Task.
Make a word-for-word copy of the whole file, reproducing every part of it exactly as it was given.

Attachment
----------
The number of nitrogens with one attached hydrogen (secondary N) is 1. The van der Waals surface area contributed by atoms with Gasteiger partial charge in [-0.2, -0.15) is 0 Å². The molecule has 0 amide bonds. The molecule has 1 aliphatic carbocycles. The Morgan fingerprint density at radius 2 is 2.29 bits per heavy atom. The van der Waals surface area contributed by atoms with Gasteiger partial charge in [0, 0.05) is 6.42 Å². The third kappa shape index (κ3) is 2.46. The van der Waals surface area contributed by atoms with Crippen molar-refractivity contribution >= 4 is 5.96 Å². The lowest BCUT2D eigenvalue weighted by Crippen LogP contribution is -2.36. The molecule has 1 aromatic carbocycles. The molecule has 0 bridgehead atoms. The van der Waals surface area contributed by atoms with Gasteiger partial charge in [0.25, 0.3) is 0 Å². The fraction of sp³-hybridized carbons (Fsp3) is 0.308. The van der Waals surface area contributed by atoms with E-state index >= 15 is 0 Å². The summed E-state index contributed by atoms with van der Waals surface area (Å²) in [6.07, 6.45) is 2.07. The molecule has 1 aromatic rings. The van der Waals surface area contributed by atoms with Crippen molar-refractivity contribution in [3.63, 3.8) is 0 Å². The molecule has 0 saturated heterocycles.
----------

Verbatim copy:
The number of nitrogens with one attached hydrogen (secondary N) is 1. The van der Waals surface area contributed by atoms with Gasteiger partial charge in [-0.2, -0.15) is 0 Å². The molecule has 0 amide bonds. The molecule has 1 aliphatic carbocycles. The Morgan fingerprint density at radius 2 is 2.29 bits per heavy atom. The van der Waals surface area contributed by atoms with Gasteiger partial charge in [0, 0.05) is 6.42 Å². The third kappa shape index (κ3) is 2.46. The van der Waals surface area contributed by atoms with Crippen molar-refractivity contribution >= 4 is 5.96 Å². The lowest BCUT2D eigenvalue weighted by Crippen LogP contribution is -2.36. The molecule has 1 aromatic carbocycles. The molecule has 0 bridgehead atoms. The van der Waals surface area contributed by atoms with Gasteiger partial charge in [0.25, 0.3) is 0 Å². The fraction of sp³-hybridized carbons (Fsp3) is 0.308. The van der Waals surface area contributed by atoms with E-state index >= 15 is 0 Å². The summed E-state index contributed by atoms with van der Waals surface area (Å²) in [6.07, 6.45) is 2.07. The molecule has 1 aromatic rings. The van der Waals surface area contributed by atoms with Crippen molar-refractivity contribution in [3.63, 3.8) is 0 Å². The molecule has 0 saturated heterocycles.